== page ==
So I now understand that even though I can paint still life with ease, landscapes will take more practice and more studying. I am determined however to become comfortable with landscapes as I am with Still Life. I can't live in this beautiful part of the country and not paint landscapes.

Tuesday, August 24, 2010

My process

Many people wonder how artwork is created. Well, in my opinion it's created with a lot of blood, sweat, and tears. LOL, all kidding aside some paintings seem to just flow off the brush and it's as if you are channeling Monet or Sargent or Schmid. Unfortunately this doesn't happen very often. In the hundreds of paintings I have done, I can count on my one hand how many times this has happened. Most artists agonize over their paintings. More often then not, it's a constant struggle of problem solving. Simple composition or complex one... lot of negative space or just a little....to add grapes or not to add grapes, that is the question.

The roses are blooming and I couldn't resist painting a variety of them in this porcelain vase. I started with the set up and wanted to have a dark background. As you can see I have it set up with a dark background. Roses hold their shape for quite a long time but after getting a rough drawing of where the vase would be, I massed in the roses and begin refining the most important ones.

Set up with roses massed in and a few roses refined


A close up of more roses refined



After about 5 hours of painting, I had most of the roses in with a basic vase and some background. This is where the dilemma got me. I originally wanted dark background but the more I looked at it, I thought maybe a lighter background would be better but it was late and time to put the brushes away for the night.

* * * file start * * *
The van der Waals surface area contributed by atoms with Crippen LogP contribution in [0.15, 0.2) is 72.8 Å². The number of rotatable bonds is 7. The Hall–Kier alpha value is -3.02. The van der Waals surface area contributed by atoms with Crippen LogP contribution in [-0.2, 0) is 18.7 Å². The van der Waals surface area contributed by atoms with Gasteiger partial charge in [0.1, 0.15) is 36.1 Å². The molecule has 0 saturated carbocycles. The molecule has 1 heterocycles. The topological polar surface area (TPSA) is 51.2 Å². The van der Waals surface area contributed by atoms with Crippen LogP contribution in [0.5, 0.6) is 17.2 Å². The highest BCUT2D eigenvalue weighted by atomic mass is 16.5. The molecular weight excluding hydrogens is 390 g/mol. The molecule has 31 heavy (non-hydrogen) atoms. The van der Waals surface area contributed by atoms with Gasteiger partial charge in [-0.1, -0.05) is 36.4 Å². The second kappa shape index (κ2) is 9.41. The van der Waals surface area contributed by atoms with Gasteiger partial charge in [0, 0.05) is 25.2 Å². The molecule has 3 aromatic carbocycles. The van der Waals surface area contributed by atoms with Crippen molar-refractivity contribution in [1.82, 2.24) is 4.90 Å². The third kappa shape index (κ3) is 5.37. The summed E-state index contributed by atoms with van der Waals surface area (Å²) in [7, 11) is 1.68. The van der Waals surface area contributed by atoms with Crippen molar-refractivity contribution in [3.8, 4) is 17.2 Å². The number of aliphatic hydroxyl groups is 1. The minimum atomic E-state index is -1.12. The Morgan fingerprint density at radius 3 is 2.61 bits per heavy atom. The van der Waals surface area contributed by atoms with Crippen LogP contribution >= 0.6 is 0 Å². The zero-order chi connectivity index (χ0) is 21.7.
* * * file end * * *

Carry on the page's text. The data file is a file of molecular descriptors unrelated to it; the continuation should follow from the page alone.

The next day I worked more on it and continued with my original concept. I'm still debating whether to paint another version with a much lighter background.


"Rose Rhapsody" 16 X 20

There is still a bit of tweaking left to do with this painting but overall I think it works. Would it work with a lighter background? Yes but that's a painting for another day.










Wednesday, July 28, 2010


This summer has gone by so quickly. I've been teaching so much that I haven't had much time at my own easel. The summer has been filled with trips to Chester, NJ, Bozeman, Montana, Zion's National Park where I hiked with my kids, and a week up at our cabin in Utah for a much needed break that I have barely stepped foot into my own studio.

Painting is not like riding a bike. It's more like an Olympic sport. You have to keep at it or you lose it so I set up this sweet little still life to just get me warmed up for bigger and better things. How I love to paint David Austin Roses!!! They are a delight to not only paint but to smell.
July 28, 2010

Ok, I'm doing it. Starting a blog. Will take me some time to figure this out. Be patient.